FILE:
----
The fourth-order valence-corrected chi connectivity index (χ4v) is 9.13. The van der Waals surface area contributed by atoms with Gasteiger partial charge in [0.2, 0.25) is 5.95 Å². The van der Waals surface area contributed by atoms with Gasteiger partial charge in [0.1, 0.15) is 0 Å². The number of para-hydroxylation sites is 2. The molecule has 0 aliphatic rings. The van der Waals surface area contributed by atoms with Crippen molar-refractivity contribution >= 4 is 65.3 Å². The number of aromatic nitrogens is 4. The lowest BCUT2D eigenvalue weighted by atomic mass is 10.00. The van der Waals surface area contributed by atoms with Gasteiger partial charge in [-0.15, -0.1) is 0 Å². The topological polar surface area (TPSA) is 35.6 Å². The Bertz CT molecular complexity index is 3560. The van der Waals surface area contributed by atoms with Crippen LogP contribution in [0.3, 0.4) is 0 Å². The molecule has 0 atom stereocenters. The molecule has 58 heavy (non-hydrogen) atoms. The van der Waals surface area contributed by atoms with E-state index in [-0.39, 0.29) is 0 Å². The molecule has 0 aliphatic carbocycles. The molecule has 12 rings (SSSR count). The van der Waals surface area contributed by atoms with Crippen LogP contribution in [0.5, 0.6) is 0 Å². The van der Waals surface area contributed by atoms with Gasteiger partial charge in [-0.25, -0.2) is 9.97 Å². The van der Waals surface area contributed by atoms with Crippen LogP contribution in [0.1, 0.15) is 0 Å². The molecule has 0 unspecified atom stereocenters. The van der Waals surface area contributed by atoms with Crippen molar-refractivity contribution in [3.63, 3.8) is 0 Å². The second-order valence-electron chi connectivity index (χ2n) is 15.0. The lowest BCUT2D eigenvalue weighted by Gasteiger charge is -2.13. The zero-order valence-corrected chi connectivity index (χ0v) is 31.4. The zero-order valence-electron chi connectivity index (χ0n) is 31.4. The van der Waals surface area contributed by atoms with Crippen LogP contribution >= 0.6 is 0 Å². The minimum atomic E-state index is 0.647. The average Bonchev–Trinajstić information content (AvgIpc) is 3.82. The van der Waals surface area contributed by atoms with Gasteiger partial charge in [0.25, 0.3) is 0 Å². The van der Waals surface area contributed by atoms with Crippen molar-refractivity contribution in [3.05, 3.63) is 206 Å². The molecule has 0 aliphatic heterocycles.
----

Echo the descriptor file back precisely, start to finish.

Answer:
The fourth-order valence-corrected chi connectivity index (χ4v) is 9.13. The van der Waals surface area contributed by atoms with Gasteiger partial charge in [0.2, 0.25) is 5.95 Å². The van der Waals surface area contributed by atoms with Gasteiger partial charge in [0.1, 0.15) is 0 Å². The number of para-hydroxylation sites is 2. The molecule has 0 aliphatic rings. The van der Waals surface area contributed by atoms with Crippen molar-refractivity contribution >= 4 is 65.3 Å². The number of aromatic nitrogens is 4. The lowest BCUT2D eigenvalue weighted by atomic mass is 10.00. The van der Waals surface area contributed by atoms with Gasteiger partial charge in [-0.15, -0.1) is 0 Å². The topological polar surface area (TPSA) is 35.6 Å². The Bertz CT molecular complexity index is 3560. The van der Waals surface area contributed by atoms with Crippen LogP contribution in [0.3, 0.4) is 0 Å². The molecule has 0 atom stereocenters. The molecule has 58 heavy (non-hydrogen) atoms. The van der Waals surface area contributed by atoms with E-state index in [-0.39, 0.29) is 0 Å². The molecule has 0 aliphatic carbocycles. The molecule has 12 rings (SSSR count). The van der Waals surface area contributed by atoms with Crippen LogP contribution in [0.5, 0.6) is 0 Å². The van der Waals surface area contributed by atoms with Gasteiger partial charge in [-0.25, -0.2) is 9.97 Å². The van der Waals surface area contributed by atoms with Crippen LogP contribution in [0.1, 0.15) is 0 Å². The molecule has 0 unspecified atom stereocenters. The van der Waals surface area contributed by atoms with Crippen molar-refractivity contribution in [3.63, 3.8) is 0 Å². The second-order valence-electron chi connectivity index (χ2n) is 15.0. The lowest BCUT2D eigenvalue weighted by Gasteiger charge is -2.13. The zero-order valence-corrected chi connectivity index (χ0v) is 31.4. The zero-order valence-electron chi connectivity index (χ0n) is 31.4. The van der Waals surface area contributed by atoms with Crippen LogP contribution >= 0.6 is 0 Å². The minimum atomic E-state index is 0.647. The average Bonchev–Trinajstić information content (AvgIpc) is 3.82. The van der Waals surface area contributed by atoms with Gasteiger partial charge in [0.25, 0.3) is 0 Å². The van der Waals surface area contributed by atoms with Crippen molar-refractivity contribution in [3.05, 3.63) is 206 Å². The molecule has 0 aliphatic heterocycles.